Limitations of Substitutes

 

When limited using one substance, we may turn to a substitute which may not serve our purpose less well and introduce new problems besides. An example is R134a refrigerant instead of R12 Freon, the king of ozone depleting chemicals (ozone hole). But R134a is less efficient as a refrigerant, so it requires slightly more energy to use; plus it’s a potent greenhouse gas, so sealing leaks is no less important.

Topsoil illustrates this point differently. We’ve run ahead of natural replenishment losing topsoil for centuries; not a new risk, but getting worse. Fertilizer substitutes for nutrients in soil lost to prior crops, run-off, and evaporation. Crop yields are boosted by hybrid varieties and nitrate fertilizer synthesized from natural gas. So we use fuel to fertilize fields as well as work them. That’s the essence of industrial farming.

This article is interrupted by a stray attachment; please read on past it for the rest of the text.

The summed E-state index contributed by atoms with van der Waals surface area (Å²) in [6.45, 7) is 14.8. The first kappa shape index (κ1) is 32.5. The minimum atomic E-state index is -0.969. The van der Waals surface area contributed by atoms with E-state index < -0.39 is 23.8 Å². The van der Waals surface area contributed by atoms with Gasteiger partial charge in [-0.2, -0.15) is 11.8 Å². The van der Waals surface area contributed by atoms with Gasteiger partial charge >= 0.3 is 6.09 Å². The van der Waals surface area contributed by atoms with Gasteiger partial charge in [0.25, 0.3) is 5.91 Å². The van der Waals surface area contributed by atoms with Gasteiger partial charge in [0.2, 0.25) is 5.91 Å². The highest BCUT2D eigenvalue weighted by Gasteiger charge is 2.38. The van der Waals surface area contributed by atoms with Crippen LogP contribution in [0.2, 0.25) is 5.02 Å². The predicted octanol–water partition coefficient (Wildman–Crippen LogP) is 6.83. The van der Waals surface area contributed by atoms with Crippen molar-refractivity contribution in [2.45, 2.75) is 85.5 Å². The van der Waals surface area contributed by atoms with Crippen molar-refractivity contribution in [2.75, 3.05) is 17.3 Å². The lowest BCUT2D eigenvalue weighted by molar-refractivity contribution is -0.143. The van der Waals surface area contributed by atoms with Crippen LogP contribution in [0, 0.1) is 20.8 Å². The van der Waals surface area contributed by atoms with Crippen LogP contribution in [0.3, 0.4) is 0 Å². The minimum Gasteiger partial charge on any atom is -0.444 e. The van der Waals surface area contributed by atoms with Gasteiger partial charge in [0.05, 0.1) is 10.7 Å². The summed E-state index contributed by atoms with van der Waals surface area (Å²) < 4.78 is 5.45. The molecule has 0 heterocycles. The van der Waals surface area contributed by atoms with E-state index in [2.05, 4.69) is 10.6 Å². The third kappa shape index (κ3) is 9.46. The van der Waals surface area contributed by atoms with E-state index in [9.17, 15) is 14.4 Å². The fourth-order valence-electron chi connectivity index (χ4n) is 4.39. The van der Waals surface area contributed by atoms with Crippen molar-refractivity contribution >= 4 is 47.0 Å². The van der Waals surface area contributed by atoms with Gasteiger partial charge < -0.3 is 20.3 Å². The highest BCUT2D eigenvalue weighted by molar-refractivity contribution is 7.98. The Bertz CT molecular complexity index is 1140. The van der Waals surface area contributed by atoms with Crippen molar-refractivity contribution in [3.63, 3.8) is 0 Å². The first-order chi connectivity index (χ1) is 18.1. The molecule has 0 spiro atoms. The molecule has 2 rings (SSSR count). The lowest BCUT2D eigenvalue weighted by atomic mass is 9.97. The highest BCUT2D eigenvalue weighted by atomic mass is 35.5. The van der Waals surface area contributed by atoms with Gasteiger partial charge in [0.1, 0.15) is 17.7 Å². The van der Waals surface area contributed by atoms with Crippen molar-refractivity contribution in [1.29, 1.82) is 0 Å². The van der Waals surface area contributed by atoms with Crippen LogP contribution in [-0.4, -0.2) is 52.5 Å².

We need topsoil for food, but when we consider food shortages, we jump on how to grow more – expansion of industrial farming. There are other avenues to resolving “world hunger.” One is to keep food from spoiling or being thrown away. Estimates of the eaten-to-grown ratio are as low as 50% for various reasons: field rot, pests, spoilage in storage, or dumped as garbage.

Food is one item where drastic reduction in end consumption is not desired, but we can dramatically reduce resource waste all along the human supply chains used to provide it.

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